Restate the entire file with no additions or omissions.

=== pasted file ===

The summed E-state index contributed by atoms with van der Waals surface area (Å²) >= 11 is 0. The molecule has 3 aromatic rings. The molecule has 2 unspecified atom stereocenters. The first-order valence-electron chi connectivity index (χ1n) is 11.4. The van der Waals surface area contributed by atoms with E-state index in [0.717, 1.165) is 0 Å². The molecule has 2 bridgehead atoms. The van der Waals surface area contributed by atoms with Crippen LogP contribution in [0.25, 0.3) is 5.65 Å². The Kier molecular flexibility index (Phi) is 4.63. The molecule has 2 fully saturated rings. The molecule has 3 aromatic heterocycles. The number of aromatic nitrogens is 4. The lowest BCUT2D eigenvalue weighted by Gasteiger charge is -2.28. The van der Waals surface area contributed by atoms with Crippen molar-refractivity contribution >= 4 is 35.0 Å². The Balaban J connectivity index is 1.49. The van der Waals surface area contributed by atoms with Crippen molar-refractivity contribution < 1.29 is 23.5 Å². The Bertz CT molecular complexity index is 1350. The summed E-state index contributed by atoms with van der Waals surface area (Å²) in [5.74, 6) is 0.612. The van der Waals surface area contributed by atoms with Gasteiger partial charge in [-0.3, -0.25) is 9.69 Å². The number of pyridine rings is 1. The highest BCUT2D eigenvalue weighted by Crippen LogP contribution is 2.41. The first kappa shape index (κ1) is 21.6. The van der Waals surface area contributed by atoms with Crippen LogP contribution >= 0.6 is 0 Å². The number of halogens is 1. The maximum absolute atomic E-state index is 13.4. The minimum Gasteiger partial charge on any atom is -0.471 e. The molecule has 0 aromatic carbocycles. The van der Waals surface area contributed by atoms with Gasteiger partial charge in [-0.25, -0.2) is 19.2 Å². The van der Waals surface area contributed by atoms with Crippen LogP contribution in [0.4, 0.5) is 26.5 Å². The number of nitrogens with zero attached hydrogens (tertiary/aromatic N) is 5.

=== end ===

The summed E-state index contributed by atoms with van der Waals surface area (Å²) >= 11 is 0. The molecule has 3 aromatic rings. The molecule has 2 unspecified atom stereocenters. The first-order valence-electron chi connectivity index (χ1n) is 11.4. The van der Waals surface area contributed by atoms with E-state index in [0.717, 1.165) is 0 Å². The molecule has 2 bridgehead atoms. The van der Waals surface area contributed by atoms with Crippen LogP contribution in [0.25, 0.3) is 5.65 Å². The Kier molecular flexibility index (Phi) is 4.63. The molecule has 2 fully saturated rings. The molecule has 3 aromatic heterocycles. The number of aromatic nitrogens is 4. The lowest BCUT2D eigenvalue weighted by Gasteiger charge is -2.28. The van der Waals surface area contributed by atoms with Crippen molar-refractivity contribution >= 4 is 35.0 Å². The Balaban J connectivity index is 1.49. The van der Waals surface area contributed by atoms with Crippen molar-refractivity contribution < 1.29 is 23.5 Å². The Bertz CT molecular complexity index is 1350. The summed E-state index contributed by atoms with van der Waals surface area (Å²) in [5.74, 6) is 0.612. The van der Waals surface area contributed by atoms with Gasteiger partial charge in [-0.3, -0.25) is 9.69 Å². The number of pyridine rings is 1. The highest BCUT2D eigenvalue weighted by Crippen LogP contribution is 2.41. The first kappa shape index (κ1) is 21.6. The van der Waals surface area contributed by atoms with Crippen LogP contribution >= 0.6 is 0 Å². The number of halogens is 1. The maximum absolute atomic E-state index is 13.4. The minimum Gasteiger partial charge on any atom is -0.471 e. The molecule has 0 aromatic carbocycles. The van der Waals surface area contributed by atoms with Gasteiger partial charge in [-0.25, -0.2) is 19.2 Å². The van der Waals surface area contributed by atoms with Crippen LogP contribution in [0.4, 0.5) is 26.5 Å². The number of nitrogens with zero attached hydrogens (tertiary/aromatic N) is 5.